And thank you for the great work you do! You are amazing and the world is a better place because you work so hard to spread what you know about kids and what really matters!
- Melanie Henderson, K teacher-Helena, AL
September 20, 2011 9:42 AM EDT
i like saturday teacakes was that your experinces with your grandma
October 10, 2011 11:50 AM EDT
Lovieya, Yes. The story of Saturdays and Teacakes is a true account of time spent with my maternal grandmother in Heflin, AL.
- Lester Laminack
November 2, 2011 12:04 AM EDT
I'm not sure if they "count" as picture books, but Brian Selznick's The Invention of Hugo Cabret and Wonderstruck are both visually stunning and intellectually stimulating. I have read Hugo aloud to both fourth and first grade students - amazing what the first graders came up with that fourth graders didn't! - and used it to teach every comprehension skill and writing skill I can think of! I just finished reading Wonderstruck and can't wait to mine its treasures as well.
- Amanda P, Indianapolis
December 17, 2011 11:48 AM EST
Hi lester, I just heard you in Ashburn on Monday Dec. 12th and you were oh so inspiring. On Tuesday, I told my kids to stop raising their hands and I started my own personal writer's notebook. Favorite Picture books to use during writer's workshop: The Art Lesson by Tomie DePaola and Wilfred Gordon MacDonald Partridge by Mem Fox. Thank you so much for doing what you do. I am telling everyone I know about you!!
March 6, 2012 7:14 PM EST
gotta do a class project 4 this AWESOME book satudays and Teacakes already LOVIN it GREAT job MR.Lester
September 5, 2012 5:28 PM EDT
I loved listening to you when you visited Finley Road Elem. years ago. I am trying to break into writing. Do I need an agent? I need all the advice you have to give.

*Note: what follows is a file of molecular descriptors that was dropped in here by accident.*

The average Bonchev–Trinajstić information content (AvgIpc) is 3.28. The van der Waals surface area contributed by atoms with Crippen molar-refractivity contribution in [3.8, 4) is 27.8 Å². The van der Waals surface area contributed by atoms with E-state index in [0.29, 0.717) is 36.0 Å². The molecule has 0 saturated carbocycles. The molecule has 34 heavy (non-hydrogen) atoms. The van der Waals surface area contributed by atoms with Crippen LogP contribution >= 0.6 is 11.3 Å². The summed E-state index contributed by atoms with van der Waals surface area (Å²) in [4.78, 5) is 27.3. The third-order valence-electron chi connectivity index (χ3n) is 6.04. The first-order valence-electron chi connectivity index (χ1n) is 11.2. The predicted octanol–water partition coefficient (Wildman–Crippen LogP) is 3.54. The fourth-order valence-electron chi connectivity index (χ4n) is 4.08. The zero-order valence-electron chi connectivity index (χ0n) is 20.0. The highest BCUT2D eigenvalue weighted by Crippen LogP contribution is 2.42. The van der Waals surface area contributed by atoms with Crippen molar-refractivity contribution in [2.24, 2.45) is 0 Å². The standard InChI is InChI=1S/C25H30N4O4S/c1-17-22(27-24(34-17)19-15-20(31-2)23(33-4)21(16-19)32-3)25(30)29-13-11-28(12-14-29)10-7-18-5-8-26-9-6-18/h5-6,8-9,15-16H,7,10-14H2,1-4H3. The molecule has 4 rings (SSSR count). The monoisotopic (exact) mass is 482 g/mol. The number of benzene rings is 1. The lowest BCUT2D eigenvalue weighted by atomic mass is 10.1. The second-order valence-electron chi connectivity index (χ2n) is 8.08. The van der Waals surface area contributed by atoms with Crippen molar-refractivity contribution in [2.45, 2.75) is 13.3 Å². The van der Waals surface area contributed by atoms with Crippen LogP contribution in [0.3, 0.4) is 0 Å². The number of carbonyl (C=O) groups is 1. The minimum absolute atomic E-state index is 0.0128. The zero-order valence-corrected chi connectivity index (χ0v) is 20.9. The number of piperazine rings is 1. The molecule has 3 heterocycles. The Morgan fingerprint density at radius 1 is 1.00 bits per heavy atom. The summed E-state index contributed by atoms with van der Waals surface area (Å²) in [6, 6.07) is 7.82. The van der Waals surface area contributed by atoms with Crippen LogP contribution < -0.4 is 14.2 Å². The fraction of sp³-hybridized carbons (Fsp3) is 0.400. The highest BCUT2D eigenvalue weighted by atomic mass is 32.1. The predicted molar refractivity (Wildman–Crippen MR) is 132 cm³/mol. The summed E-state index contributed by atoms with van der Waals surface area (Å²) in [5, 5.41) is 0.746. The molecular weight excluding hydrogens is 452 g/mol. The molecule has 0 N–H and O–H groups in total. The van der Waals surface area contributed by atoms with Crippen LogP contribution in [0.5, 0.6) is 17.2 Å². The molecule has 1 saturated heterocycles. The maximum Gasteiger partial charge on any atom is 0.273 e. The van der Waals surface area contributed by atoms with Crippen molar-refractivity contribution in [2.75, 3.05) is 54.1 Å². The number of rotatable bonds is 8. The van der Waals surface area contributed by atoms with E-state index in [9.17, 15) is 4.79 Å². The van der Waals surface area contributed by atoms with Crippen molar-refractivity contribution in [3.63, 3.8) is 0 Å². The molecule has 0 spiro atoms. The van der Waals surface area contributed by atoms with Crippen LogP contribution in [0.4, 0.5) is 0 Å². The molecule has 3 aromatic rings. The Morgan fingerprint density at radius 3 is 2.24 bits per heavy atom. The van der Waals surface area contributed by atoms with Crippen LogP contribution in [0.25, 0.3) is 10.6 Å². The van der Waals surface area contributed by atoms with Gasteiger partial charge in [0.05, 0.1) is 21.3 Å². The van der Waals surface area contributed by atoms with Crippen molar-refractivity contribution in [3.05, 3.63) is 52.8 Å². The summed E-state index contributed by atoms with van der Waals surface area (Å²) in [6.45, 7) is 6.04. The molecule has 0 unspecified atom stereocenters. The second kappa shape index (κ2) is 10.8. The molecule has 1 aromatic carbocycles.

- Noble Fillet
February 22, 2013 4:16 PM EST
I just discovered a wordless book, Unspoken, by Henry Cole, who did such a nice job on your Three Hens and a Peacoock. It's about the Underground Railroad, and a great book to "read the art", and also to discuss how small children can take a stand and make a difference. It is absolutely beautiful, and a great jumping off place for writing and/or illustrating by young children. I teach First Grade.
- Vicki Tolbert
March 15, 2013 5:08 PM EDT
I noticed that you were writing a book that had to do with bullying. I can't wait for it to come out. Thank you for allowing us to share one of our favorite books. I use Madonna's book Mr. Peabody's Apples at the beginning of the year. It helps to set the tone in my classroom when I'm talking about respect and rules. "Mr. Peabody's Apples" is about the power of words, and how we must choose them carefully to avoid harming others. My mother (who was raised in the south) always taught me to treat others the way I want to be treated and talk to others the way I wanted to be talked to. So this book brings back those memories I hold fondly from my mother, but also teaches a valuable lesson to children. I also love the art work by Loren Long.
- Brenda Sterk
May 15, 2013 11:03 PM EDT
I use The Quiltmaker's Gift by Jeff Brumbeau to start every year. I start the first day by explaining to my kids that I am not just here to teach them how to be important when they grow up. If we are alive, then it is our job to do our part to make this world a better place, and they are certainly old enough to make a difference in the world NOW! They learn immediately that every single day I will expect 2 things from them; they will be expected to learn and to help others. Learning alone will never be enough! I use The Quiltmaker's Gift to help them see that selfishness doesn't create happiness, but bringing other people happiness will always bring you happiness too. I also use the old folktale The Big Turnip as well as Horton Hears a Who for examples of little helpers who make a big difference (the mouse and Jo-Jo). The Big Orange Splot by Daniel Manus Pinkwater is also a great book for the beginning of the school year when we are focusing on how wonderful diversity is and how BORING life would be if we were all alike. Then we all create our own dream houses on paper or on the computer. Yes, I do too!